During the winter months, the cold and wet weather can have a disastrous effect on your external timber. Being a natural material it will react to its surroundings. If left exposed to the elements and untreated, you might find yourself faced with damages. If like most you are keen to avoid having to fork out on hefty repairs, now’s the time to think about weatherproofing your timber.
Moisture and mould
One of the main causes of rot is moisture and mould. Once your timber has been affected by one or both it can be tricky to reverse the damage. Therefore it is important to take preventative measures to help nip it in the bud.
Luckily for you, future proofing timber can be achieved in four easy steps and we’re going to show you how:
Step 1: prepare and clean
Before applying any paint be sure to clean your timber with a none abrasive sponge or brush. If there is any peeling or chipped paint, you should also consider lightly sanding those areas. Be sure to wipe away any dust and residue. Then using warm water and soap, wash away any dirt or mould, and wait for your timber to dry.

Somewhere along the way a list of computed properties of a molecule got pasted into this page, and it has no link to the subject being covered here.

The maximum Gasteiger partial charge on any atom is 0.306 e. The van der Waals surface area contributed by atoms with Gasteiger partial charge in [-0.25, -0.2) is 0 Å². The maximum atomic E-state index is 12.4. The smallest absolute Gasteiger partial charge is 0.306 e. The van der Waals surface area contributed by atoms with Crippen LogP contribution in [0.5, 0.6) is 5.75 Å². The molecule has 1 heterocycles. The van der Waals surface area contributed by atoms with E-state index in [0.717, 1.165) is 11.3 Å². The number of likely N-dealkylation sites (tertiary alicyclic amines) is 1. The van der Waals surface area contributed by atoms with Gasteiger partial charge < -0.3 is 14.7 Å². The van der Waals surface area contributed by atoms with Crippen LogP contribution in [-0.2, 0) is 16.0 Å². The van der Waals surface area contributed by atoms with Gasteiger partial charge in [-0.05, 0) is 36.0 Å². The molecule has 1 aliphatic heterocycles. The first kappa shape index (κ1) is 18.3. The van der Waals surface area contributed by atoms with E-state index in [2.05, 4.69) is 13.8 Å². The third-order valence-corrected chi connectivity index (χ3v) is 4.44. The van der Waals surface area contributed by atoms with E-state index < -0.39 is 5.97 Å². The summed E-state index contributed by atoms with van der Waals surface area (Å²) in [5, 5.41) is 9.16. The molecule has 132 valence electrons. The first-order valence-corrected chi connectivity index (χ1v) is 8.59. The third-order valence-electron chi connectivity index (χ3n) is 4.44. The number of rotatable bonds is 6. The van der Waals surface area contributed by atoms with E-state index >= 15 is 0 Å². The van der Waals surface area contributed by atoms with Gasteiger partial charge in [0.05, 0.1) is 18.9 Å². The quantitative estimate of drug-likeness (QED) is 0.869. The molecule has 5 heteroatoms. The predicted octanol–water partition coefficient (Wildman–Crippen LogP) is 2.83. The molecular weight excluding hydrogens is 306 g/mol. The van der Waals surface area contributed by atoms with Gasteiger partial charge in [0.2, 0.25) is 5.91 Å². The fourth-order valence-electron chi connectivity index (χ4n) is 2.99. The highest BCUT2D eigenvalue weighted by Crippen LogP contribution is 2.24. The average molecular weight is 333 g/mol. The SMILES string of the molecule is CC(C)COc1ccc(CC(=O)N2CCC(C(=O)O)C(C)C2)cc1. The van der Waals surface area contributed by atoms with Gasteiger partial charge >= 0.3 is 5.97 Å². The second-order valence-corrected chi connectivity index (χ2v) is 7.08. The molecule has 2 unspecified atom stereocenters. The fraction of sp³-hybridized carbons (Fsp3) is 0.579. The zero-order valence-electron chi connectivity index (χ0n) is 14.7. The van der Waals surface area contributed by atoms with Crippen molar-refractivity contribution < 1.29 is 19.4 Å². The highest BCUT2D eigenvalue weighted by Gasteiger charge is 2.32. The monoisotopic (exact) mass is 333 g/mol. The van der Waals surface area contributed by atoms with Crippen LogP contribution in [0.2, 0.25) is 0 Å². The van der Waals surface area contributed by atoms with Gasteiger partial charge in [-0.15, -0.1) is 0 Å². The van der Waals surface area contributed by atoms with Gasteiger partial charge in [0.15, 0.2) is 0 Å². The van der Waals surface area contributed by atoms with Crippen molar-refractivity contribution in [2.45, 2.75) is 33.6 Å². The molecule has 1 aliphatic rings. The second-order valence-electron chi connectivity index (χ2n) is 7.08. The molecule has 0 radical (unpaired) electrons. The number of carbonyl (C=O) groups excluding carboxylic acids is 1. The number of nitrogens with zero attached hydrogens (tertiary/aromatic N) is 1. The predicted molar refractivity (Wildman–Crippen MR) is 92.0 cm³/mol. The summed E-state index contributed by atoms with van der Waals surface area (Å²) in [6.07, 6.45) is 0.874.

Step 2: inspect and repair
Once your timber has been washed and dried. Inspect the wood for any holes or surface damage and if needed fill them in where necessary.
Step 3: Choosing the right paint for you
There’s a huge variety of waterproof wood paint, and ultimately they don’t differ too much in quality. However, our personal favourite is the Ronseal 10 Year Weatherproof Wood Paint, they’ve even provided a handy application guide to help you get the best results. But do your research to ensure that you are able to find the best paint that suits your requirements.
Step 4: waterproof and seal
Once step one to three have been completed you are now ready to apply the waterproof coating. Paint liberally to ensure that you cover every nook and cranny.
We would advise that to keep your timber protected all year round that you should conduct regular seasonal inspections and be sure to repeat this process annually. Although this may seem time-consuming in the short term, in the long term it will put you in good stead and will save you a fortune in repairs.
We hope that you enjoyed reading this article, and you have any questions or would like to discuss any upcoming project, get in touch today.